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Hepatic Oxi-Inflammation and Neophobia as Potential Liver-Brain Axis Targets for Alzheimer's Disease and Aging, with Strong Sensitivity to Sex, Isolation, and Obesity

Fraile-Ramos J, Garrit A, Reig-Vilallonga J, Giménez-Llort L (2023) Cells May 30;12(11):1517 doi: 10.3390/cells12111517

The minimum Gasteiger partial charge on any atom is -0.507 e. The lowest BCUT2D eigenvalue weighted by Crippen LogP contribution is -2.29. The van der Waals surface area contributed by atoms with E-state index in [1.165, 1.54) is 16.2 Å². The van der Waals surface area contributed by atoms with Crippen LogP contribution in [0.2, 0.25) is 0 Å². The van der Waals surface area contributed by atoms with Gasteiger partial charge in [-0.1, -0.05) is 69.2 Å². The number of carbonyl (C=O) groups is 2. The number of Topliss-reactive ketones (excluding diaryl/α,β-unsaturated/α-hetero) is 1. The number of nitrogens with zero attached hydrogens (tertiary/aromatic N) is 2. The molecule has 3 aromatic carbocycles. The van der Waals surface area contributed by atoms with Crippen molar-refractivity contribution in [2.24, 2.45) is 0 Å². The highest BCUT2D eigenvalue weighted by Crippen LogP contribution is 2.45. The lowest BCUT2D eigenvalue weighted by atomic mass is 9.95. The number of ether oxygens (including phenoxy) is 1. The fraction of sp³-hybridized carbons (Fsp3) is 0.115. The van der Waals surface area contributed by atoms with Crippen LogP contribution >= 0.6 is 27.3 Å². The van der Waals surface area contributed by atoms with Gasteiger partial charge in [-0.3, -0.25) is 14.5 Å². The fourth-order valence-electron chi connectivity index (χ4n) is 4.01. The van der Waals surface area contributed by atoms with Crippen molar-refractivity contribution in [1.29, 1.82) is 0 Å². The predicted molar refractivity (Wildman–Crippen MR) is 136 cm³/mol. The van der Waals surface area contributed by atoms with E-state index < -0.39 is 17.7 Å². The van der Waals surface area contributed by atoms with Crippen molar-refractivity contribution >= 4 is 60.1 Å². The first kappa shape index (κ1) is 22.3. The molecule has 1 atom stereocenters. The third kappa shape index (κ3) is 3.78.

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Research on Alzheimer's disease (AD) has classically focused on alterations that occur in the brain and their intra- and extracellular neuropathological hallmarks. However, the oxi-inflammation hypothesis of aging may also play a role in neuroimmunoendocrine dysregulation and the disease's pathophysiology, where the liver emerges as a target organ due to its implication in regulating metabolism and supporting the immune system. In the present work, we demonstrate organ (hepatomegaly), tissue (histopathological amyloidosis), and cellular oxidative stress (decreased glutathione peroxidase and increased glutathione reductase enzymatic activities) and inflammation (increased IL-6 and TNF𝛼) as hallmarks of hepatic dysfunction in 16-month-old male and female 3xTg-AD mice at advanced stages of the disease, and as compared to age- and sex-matched non-transgenic (NTg) counterparts. Moreover, liver-brain axis alterations were found through behavioral (increased neophobia) and HPA axis correlations that were enhanced under forced isolation. In all cases, sex (male) and isolation (naturalistic and forced) were determinants of worse hepatomegaly, oxidative stress, and inflammation progression. In addition, obesity in old male NTg mice was translated into a worse steatosis grade. Further research is underway determine whether these alterations could correlate with a worse disease prognosis and to establish potential integrative system targets for AD research.


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